This is an archived static version of the original phylobabble.org discussion site.

# ape gods: how should I go about doing phylogenetic diversity calculations on a tree?

ematsen

Gods of ape and other tree packages in R (I’m looking at you, @klaus_schliep, @tanja_stadler, @phylorich, etc, etc) –

@mathmomike and I are noodling about with some new phylogenetic diversity ideas and I’d like to code them up. I’m hoping that there are some really lovely ways for me to code up a new PD by just specifying some functions to use for a recursion. Can you give me some pointers?

[I suppose I should say more widely that I wouldn’t be opposed to coding these things up in Python, OCaml, etc, but it seems to me that there are lots of wonderful R packages for this sort of thing and I could try to merge my code in there if this goes anywhere.]

Thank you in advance. Below is my mental image of you, delivering me lots of trees.

phylorich

It’s very early days, but I’m working on a new package “forest” to make that easy, based on things I learnt writing diversitree (it’ll be the guts of diversitree2).

Basically, I’ve wrapped up the treetree library to make it suitable for use with phylogenies. It’s all C++, and has nice things like iterator pairs for post and pre order traversal that make implementing Felsenstein’s pruning algorithm very easy.

For example, here’s all the code needed to compute likelihoods under BM, which gets converted into something useable by simply declaring it a type.

The package is nominally for R but it’s basically pure C++ that could be wrapped up with something else too.

However, everything in the package can and will change and it’s still totally experimental. And it’s being done in my spare time so progress is slow. I’m currently sidetracked yak shaving a nicer ODE solver.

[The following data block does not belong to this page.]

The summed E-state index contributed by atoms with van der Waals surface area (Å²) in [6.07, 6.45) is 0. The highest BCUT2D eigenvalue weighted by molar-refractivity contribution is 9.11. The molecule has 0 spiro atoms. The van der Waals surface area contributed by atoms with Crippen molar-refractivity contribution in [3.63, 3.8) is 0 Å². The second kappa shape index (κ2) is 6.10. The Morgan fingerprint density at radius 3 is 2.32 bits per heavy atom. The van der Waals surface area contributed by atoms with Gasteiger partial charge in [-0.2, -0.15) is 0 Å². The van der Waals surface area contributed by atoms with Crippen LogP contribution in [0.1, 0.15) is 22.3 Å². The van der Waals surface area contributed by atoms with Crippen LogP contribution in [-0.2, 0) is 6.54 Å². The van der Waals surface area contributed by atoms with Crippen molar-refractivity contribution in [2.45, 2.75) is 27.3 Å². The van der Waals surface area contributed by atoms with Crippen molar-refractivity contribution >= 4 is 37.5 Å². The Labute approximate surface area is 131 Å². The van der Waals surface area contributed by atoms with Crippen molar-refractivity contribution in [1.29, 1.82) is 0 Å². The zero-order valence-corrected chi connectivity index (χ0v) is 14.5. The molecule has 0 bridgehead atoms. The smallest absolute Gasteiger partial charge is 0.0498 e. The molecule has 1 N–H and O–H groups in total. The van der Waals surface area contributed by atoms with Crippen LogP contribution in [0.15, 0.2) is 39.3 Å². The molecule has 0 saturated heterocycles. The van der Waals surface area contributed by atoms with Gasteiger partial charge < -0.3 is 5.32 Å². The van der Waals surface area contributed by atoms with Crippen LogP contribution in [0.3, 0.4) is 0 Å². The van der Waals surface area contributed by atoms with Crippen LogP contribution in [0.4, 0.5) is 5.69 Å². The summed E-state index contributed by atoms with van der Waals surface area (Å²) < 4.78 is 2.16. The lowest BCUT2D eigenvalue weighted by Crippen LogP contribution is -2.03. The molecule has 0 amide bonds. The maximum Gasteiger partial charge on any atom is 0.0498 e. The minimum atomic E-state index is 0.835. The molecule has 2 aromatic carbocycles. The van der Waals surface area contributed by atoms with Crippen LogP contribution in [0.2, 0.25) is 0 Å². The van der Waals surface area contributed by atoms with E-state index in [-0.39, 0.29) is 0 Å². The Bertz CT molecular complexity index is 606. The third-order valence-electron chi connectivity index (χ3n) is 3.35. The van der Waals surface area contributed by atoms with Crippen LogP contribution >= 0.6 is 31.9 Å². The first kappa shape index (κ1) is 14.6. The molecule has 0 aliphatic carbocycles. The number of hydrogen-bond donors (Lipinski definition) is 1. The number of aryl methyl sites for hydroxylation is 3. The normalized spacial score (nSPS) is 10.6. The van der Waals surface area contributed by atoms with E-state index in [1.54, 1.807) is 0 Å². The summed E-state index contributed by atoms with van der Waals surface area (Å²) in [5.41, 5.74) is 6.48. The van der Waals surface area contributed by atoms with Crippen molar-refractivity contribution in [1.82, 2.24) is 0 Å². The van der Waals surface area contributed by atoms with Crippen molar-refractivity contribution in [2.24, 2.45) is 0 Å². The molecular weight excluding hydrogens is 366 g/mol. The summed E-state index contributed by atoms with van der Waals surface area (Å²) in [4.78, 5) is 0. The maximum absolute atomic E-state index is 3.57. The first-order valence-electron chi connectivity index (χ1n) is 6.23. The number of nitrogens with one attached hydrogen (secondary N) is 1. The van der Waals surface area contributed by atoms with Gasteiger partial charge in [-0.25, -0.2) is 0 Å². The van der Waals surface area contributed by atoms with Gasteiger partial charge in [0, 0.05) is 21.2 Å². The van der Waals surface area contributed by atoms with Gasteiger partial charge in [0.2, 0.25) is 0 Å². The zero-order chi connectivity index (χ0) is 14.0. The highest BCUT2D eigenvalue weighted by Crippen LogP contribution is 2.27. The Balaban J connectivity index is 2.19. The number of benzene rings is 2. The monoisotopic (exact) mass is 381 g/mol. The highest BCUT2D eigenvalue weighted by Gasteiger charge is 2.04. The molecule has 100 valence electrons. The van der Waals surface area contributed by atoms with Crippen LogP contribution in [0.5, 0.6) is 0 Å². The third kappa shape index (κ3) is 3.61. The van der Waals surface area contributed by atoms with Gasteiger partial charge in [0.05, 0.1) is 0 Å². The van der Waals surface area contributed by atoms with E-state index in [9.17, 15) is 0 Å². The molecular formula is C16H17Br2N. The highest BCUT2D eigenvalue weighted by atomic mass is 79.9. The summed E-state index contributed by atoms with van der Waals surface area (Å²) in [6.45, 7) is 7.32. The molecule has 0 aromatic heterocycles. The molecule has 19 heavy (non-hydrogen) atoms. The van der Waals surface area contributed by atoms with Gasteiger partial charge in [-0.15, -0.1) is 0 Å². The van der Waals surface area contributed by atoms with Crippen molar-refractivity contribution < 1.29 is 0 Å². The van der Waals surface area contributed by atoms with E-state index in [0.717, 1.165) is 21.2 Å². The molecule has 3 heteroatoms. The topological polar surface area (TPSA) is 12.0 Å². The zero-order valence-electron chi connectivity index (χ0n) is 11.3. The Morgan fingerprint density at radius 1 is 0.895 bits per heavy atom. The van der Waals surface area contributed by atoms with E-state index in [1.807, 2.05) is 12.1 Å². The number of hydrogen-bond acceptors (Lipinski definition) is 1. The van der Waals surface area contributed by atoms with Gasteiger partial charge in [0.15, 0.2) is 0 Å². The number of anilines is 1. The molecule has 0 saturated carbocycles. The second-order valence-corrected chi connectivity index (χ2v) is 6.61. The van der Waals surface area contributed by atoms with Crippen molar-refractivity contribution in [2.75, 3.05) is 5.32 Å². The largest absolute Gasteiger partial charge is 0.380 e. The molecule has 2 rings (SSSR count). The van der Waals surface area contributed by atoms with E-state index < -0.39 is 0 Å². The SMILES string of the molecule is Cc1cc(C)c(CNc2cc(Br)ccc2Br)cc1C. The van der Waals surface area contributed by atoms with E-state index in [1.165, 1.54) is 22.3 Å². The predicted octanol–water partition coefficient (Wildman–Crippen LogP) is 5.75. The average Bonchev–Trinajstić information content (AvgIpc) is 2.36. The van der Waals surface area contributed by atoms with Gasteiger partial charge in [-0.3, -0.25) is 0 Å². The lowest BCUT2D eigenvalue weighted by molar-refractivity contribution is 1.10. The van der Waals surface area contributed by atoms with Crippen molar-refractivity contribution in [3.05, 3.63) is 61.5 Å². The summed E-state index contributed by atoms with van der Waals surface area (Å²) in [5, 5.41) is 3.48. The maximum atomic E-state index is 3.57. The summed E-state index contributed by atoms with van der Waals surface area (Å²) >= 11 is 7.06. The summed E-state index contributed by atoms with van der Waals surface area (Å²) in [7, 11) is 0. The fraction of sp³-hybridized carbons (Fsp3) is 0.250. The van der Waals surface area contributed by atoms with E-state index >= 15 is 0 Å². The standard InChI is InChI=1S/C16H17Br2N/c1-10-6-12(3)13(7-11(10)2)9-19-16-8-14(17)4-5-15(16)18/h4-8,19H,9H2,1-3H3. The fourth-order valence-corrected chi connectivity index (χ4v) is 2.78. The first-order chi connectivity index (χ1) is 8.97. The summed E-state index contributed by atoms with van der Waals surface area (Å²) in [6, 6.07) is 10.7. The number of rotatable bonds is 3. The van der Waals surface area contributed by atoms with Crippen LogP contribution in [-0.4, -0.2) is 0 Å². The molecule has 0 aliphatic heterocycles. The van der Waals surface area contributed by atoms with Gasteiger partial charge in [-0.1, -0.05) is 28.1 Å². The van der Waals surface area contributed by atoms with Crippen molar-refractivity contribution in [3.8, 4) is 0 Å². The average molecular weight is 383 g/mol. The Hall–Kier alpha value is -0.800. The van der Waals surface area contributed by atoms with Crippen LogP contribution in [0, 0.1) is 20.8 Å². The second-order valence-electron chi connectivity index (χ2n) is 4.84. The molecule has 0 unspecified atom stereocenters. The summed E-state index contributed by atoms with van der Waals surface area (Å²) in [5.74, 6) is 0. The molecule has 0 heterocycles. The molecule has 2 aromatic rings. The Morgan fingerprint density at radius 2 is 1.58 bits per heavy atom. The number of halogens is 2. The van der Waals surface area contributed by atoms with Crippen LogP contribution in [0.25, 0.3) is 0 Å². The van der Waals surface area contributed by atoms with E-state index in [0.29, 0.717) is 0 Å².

ematsen

Oh, dear. The whole idea here was to avoid yak-shaving, not join in with someone shaving a much bigger yak.

It is a crying shame that there is no yak-shaving emoticon. I think shaved ice + water buffalo is as close as I can get: .

I’ve hacked around inside phylogenetic diversity analyzer (PDA) before and found their code to be reasonably understandable. http://www.cibiv.at/software/pda/ Hard to say whether it’s setup well for your purpose though, and it’s C++ so not on your list of preferred tongues. They also seem to have pulled down the source code from their site, or at least I can’t find it anymore, but I have a GPL copy of v0.5.2 and am happy to share if there’s interest.

rutgeraldo

There’s a number of tree shape indices in Bio::Phylo already (doi:10.1186/1471-2105-12-63, doi:10.1186/1748-7188-7-6) so if you’re not averse to coding in Perl that might be an option. It has a lot of functionality for recursive traversal using the visitor methods, e.g. with \$tree->visit_depth_first you can pass in code blocks that are executed on the nodes in pre- and/or post-order traversal.

GrahamJones

I have never done the sort of thing you’re trying to, but I probably will want to one day. I just looked at the source for balance(). (Just load the ape package and type ‘balance’.) It looks to me like the internal function foo() is recursively visiting nodes. Perhaps you can imitate this.

ematsen

Thank you very much, everyone, for your help.

@klaus_schliep helped me out via email. Here’s what he showed me: http://rpubs.com/ematsen/ape-traversal-sample

I think that’s quite elegant. Thanks, Klaus!

david_bryant

Hey Erick,

Usually there is code to get the additive metric from the tree. Then to get the phylogenetic diversity of a subset a_1,…,a_k you can use

1/2 [d(a_1,a_2) + d(a_2,a_3) + \cdots + d_(a_{k-1},a_k) + d(a_k,a_1)]

where the a_i are ordered as in the NEWICK ordering. Easier than faffing around with recursive algorithms.

-D.

ematsen

Thanks, David. I should say that I’m not just interested in only doing functions such as PD that have the necessary linearity, but also more general functions.

ematsen

Ah, and I should also say that Klaus pointed me to this PDF describing the way trees are stored in APE after 2006 (and unlike how they are described in the first edition of Paradis’ book).